Tim MacMahon, ESPN Dallas: The Mavs' biggest X-factor has a backwards P tattooed on his face. Never mind DeShawn Stevenson's old beef with LeBron. The Mavs need him to slow down Wade. He shut down Wade during the regular season, holding him to two points in 30 minutes. (Wade scored 42 points in 50 minutes against the Mavs when Stevenson wasn't on the floor.).

Beckley Mason, Chandler is going to have his hands full protecting the rim from Miami's constant dribble-drive onslaught. He's probably the most important Dallas defender, but he can also contribute some important easy buckets on offense by exploiting Miami's rotations, diving to the hoop and catching at or above the rim. Chandler needs to make the Heat pay for focusing on defending the 3.

Sebastian Pruiti, Barea and Terry. These two Mavs off the bench are the primary ball handlers in pick-and-pop situations. If Miami decides to trap the basketball with off-ball screens, they have to make the right decision at a high rate if they want to put themselves and their teammates (mainly Nowitzki) in a position to score.


4. What's the biggest X-factor in the Finals for Miami?

Tom Haberstroh, Heat Index: Anthony. If the defensive savant can contain Nowitzki, we could be in for most impactful scoreless performance in Finals history. If he can't, there's no reason to have him out there. That's quite a swing.

John Krolik, Cavs: The Blog: Wade. It feels strange to call one of the league's five best players an "X-factor," but it looked like he might have hit a wall against Chicago. Miami fans have to hope that was just an effect of Chicago's defense, but it was still troublesome. If Wade plays like he did against Boston while James and Bosh play the way they did against Chicago, this could be a short series for Miami. If he stays off his game, Dallas has a great shot to win.

Tim MacMahon, ESPN Dallas: Udonis Haslem did an outstanding job defending Nowitzki in these teams' previous Finals appearance. Haslem will probably be the chairman of the committee the Heat uses on Nowitzki in this series. The problem, according to Haslem, is that Nowitzki no longer has the weaknesses that he exposed in the 2006 Finals.

Beckley Mason, Expect Dallas to make liberal use of the NBA's best zone in an effort to stymie Miami's wing attack. James Jones, Mike Miller, Chalmers and Bibby -- basically anyone who shoots 3s for the Heat -- will have to be ready and reliable.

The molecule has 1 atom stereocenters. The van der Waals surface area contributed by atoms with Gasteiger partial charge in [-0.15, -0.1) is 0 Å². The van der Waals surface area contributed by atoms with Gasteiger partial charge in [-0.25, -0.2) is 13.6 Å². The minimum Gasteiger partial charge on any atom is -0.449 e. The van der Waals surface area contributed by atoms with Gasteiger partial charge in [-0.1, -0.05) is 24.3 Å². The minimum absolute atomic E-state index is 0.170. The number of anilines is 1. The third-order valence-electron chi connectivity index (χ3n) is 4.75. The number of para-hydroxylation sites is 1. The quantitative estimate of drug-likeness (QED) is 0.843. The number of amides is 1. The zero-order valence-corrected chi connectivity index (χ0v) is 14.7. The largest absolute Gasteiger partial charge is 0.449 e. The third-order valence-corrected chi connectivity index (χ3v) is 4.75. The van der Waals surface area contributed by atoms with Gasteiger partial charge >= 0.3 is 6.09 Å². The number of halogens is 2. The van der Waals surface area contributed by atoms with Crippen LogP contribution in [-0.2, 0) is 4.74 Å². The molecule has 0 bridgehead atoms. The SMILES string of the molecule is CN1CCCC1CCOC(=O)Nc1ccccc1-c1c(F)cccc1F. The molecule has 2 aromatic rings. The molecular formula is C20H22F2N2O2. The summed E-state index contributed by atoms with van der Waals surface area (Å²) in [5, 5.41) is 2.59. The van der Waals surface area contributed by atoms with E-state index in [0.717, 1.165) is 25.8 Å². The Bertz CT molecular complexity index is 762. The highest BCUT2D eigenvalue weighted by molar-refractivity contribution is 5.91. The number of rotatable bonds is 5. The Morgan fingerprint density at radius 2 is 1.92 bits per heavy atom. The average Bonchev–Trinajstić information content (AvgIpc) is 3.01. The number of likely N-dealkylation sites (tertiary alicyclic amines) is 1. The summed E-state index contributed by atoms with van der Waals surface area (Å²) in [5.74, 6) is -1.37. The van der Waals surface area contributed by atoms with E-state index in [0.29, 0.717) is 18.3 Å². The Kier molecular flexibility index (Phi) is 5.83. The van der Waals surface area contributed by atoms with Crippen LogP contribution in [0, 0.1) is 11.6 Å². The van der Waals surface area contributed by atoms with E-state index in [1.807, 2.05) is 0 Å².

Sebastian Pruiti, The Mikes. As I mentioned earlier, Dallas may play a lot of zone. What the zone allows Dallas to do is load up against the Big Three and try to get the basketball out of their hands. If Mike Miller and Mike Bibby can knock down these open shots out of the zone, Dallas is going to be in a world of hurt.

5. Who wins the NBA Finals?

Tom Haberstroh, Heat Index: Heat in seven. And the dynasty begins.

John Krolik, Cavs: The Blog: I'm going with the Heat in six. I think these teams are very evenly matched, but the 2-3-2 format is brutal when the underdog is playing a great home team. Miami has has yet to lose at home this postseason, and Dallas will either have to win three games in a row or two games in Miami this series to take home the championship, and I don't think they'll pull it off.

Tim MacMahon, ESPN Dallas: I've believed in the Mavericks all the way -- well, since Game 2 in L.A., at least. The Mavs will win a thrilling Game 7 officiated by Bennett Salvatore and Danny Crawford. The Mavs have exorcised one playoff demon after another during this run. It feels like destiny for Dallas to finish the job -- finally -- by defeating the Heat.

Beckley Mason, Heat in six. As if the Mavs didn't already have an unbearably grueling task ahead of them, the 2-3-2 game format means the Heat's home-court advantage is even more pronounced. I expect a brilliant coaching duel between Erik Spoelstra and Rick Carlisle, and if Carlisle doesn't win handily, I can't see Miami's talent (three of the top four players in the series) falling short.

Sebastian Pruiti, The Dallas Mavericks in six. For the Heat to have success against Dallas' zone, they need to have Miller and Bibby knock down shots and I just don't think that will happen on four separate occasions. Also, Miami's pick-and-pop defense worries me a bit, and I think it will allow Nowitzki to have a high-scoring series.